3-Amino-3-(2-nitrophenyl)propionic acid

[5678-48-8]  · C9H10N2O4  · (MW 210.19)

(reagent used as a photocleavable linker for the solid-phase synthesis of C-terminal carboxamides)

Physical Data: mp 222 °C.

Form Supplied in: commercially available as the Fmoc protected b-amino acid, 3-Na Fmoc-amino-3-(2-nitrophenyl)propionic acid (3), or in the pre-functionalized form of 3-Na Fmoc-amino-3-(2-nitrophenyl)propionic acid-aminomethyl resin.

Handling, Storage, and Precautions: no special handling requirements but prevent excess exposure to light.

Preparation of Resin-Bound ANP Linker

Synthesis of b-amino acid (2) is accomplished by reaction of 2-nitrobenzaldehyde (1)1,2 with malonic acid in ammonium acetate/acetic acid. The amino function of 3-amino-3-(2-nitrophenyl)propionic acid (2) is Fmoc protected prior to coupling the carboxylic acid onto aminomethyl TentaGel resin.3 Removal of the Fmoc moiety liberates the amino unit to give 4 ready for sequential amino acid couplings (1).

Utility as a linker

3-Amino-3-(2-nitrophenyl)propionic acid (ANP) (2) is a linker that is compatible with use of both acid- and base-sensitive protecting groups used in peptide synthesis.3 The compatibility of the ANP linker with common acid- and base-labile protecting groups was assessed by the individual coupling and subsequent photolytic release of 20 different amino acid residues possessing a varied range of Na (Boc, Fmoc, Cbz) and side chain (Bzl, OBut, Ac, Alloc, Boc, Tos, Trt) protecting groups. Photolytic cleavage of 2-nitrobenzyl systems has been reviewed.4,5 In the case of ANP the cleavage is performed at 365 nm. The mechanism is presumed to be analogous to the related 4-aminomethyl-3-nitrobenzyl amide (NBA) resin (5),6 resulting in release of a C-terminal carboxamide.

The cleaved products (carboxamides) were analyzed by electrospray ionization-mass spectrometry (ESI-MS).3 In general, of the amino acids surveyed, most were well suited to the cleavage protocol. Notable exceptions include Fmoc-Asp(OBut)NH2, which revealed trace amounts of product due to side-chain ester deprotection, and 2,4-Dnp-Pro-NH2, which produced trace amounts of material derived from nitro group reduction. In addition, cleavage of thiol-containing residues, Boc-Met-NH2 and Fmoc-Cys-(4-Me-Bzl)-NH2 showed products of oxidation by ESI-MS. Photolysis is an extremely efficient method of cleavage from the ANP-resin when compared to closely related NBA-resin 5. Model studies, as verified from the mass spectroscopic analysis of carboxamide Fmoc-Arg(Tos)-NH2 as a representative example, showed that light-initiated cleavage at 365 nm for a period of 3 h yields 52% of carboxamide from the ANP resin whereas only 12% was obtained from NBA resin. A water:methanol (4:1) solvent mixture was found to be superior for the cleavage protocol than methanol alone.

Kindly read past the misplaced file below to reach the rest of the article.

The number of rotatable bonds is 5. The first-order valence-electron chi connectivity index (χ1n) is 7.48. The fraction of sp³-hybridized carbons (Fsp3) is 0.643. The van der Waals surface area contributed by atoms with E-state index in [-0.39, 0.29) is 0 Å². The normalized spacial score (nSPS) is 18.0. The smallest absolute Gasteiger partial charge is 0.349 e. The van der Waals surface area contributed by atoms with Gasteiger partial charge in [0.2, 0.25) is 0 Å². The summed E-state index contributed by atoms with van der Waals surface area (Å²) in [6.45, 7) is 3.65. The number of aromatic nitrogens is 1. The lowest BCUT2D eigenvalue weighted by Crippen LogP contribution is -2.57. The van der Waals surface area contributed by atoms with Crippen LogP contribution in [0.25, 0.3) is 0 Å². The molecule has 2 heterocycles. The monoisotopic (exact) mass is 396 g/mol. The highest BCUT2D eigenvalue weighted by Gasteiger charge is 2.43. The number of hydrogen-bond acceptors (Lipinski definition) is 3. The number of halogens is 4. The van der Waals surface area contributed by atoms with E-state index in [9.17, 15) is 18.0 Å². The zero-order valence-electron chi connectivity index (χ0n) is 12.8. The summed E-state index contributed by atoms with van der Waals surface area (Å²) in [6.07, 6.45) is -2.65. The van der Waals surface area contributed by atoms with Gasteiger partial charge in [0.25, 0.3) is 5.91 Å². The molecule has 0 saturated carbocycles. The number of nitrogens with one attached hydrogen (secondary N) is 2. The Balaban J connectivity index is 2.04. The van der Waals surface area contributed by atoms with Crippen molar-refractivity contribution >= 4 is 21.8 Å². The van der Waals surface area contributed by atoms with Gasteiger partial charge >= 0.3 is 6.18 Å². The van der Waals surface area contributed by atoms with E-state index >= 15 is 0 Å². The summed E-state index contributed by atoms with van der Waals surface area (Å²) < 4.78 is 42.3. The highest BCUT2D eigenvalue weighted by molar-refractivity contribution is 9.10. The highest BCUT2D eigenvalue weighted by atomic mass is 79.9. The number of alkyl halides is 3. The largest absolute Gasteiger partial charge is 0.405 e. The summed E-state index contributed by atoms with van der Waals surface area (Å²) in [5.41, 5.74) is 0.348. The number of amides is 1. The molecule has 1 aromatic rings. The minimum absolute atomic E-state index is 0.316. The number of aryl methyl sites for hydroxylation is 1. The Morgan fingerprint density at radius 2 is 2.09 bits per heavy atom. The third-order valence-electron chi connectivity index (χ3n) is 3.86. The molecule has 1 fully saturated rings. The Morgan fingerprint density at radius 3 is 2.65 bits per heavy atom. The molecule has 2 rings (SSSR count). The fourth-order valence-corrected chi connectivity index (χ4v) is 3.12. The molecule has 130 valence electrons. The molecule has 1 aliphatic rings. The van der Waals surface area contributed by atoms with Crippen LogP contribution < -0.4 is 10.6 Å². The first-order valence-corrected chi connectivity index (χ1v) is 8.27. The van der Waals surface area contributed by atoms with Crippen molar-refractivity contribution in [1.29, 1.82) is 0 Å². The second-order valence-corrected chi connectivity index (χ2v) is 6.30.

Use of ESI-MS as Decoding Strategy for Resin-Bound Peptides

Tripeptide Fmoc-Asp-Arg(Tos)-Val-NH2 was synthesized and the product from a single bead photocleaved (365 nm for 1 h) in H2O.3 ESI-MS analysis revealed a molecular ion in accordance with the protonated molecular mass of the peptide. Tandem mass spectrometry (MS/MS) analysis on MH+ indicated fragments that allowed full characterization of the tripeptide. Resuspension of the same bead in H2O and further irradiation at 365 nm for 16 h once more showed the MH+ ion that allowed for complete sequencing by tandem mass spectrometry. As a result, analyte molecular weight and structure can be ascertained from a single bead, thus eliminating the need for complex tagging techniques.

Limitations

The ANP appendage is susceptible to degradation under a combination of Lewis acid-amine reaction conditions, a problem attributed to b-elimination side reactions.7 This difficulty can be overcome by use of 3-amino-3-(2-nitrophenyl)-2,2-dimethylpropionic acid (6).7 Another recent variant includes 6-hydroxy-6-(2-nitrophenyl)-hexanoic acid (7).8

Related Reagents.

5-(3-Iodopropoxy)-2-nitrobenzyl alcohol [185994-27-8];9 3-amino-3-(2-nitrophenyl)-2,2-dimethylpropionic acid;7 6-hydroxy-6-(2-nitrophenyl)-hexanoic acid [198065-04-2];8 4-[4-(1-hydroxyethyl)-2-methoxy-5-nitrophenoxy]butyric acid [175281-76-2];10 4-[4-(1-(9H-fluoren-9-ylmethoxycarbonylamino)-ethyl)-2-methoxy-5-nitrophenoxy]butyric acid [162827-98-7].11


1. Profft, E.; Becker, F.-J., J. Prakt. Chem. 1965, 30, 18.
2. Dallemagne, P.; Tembo, O.; Rault, S.; Robba, M., Bull. Soc. Chim. Fr. 1989, 98.
3. Brown, B. B.; Wagner, D. S.; Geysen, H. M., Molecular Diversity 1995, 1, 4.
4. Pillai, V. N. R., Synthesis 1980, 1.
5. Patchornik, A.; Amit, B.; Woodward, R. B., J. Am. Chem. Soc. 1970, 92, 6333.
6. Rich, D. H.; Gurwara, S. K., Tetrahedron Lett. 1975, 16,301.
7. Sternson, S. M.; Schreiber, S. L., Tetrahedron Lett. 1998, 39, 7451.
8. Rodebaugh, R.; Fraser-Reid, B.; Geysen, H. M., Tetrahedron Lett. 1997, 38, 7653.
9. Nicolaou, K. C.; Winssinger, N.; Pastor, J.; DeRoose, F., J. Am. Chem. Soc. 1997, 119, 449.
10. Whitehouse, D. L.; Savinov, S. N.; Austin, D. J., Tetrahedron Lett. 1997, 38, 7851.
11. Holmes, C. P.; Jones, D. G., J. Org. Chem. 1995, 60, 2318.

Mark Bradley & Stifun Mittoo

University of Southampton, Southampton, UK



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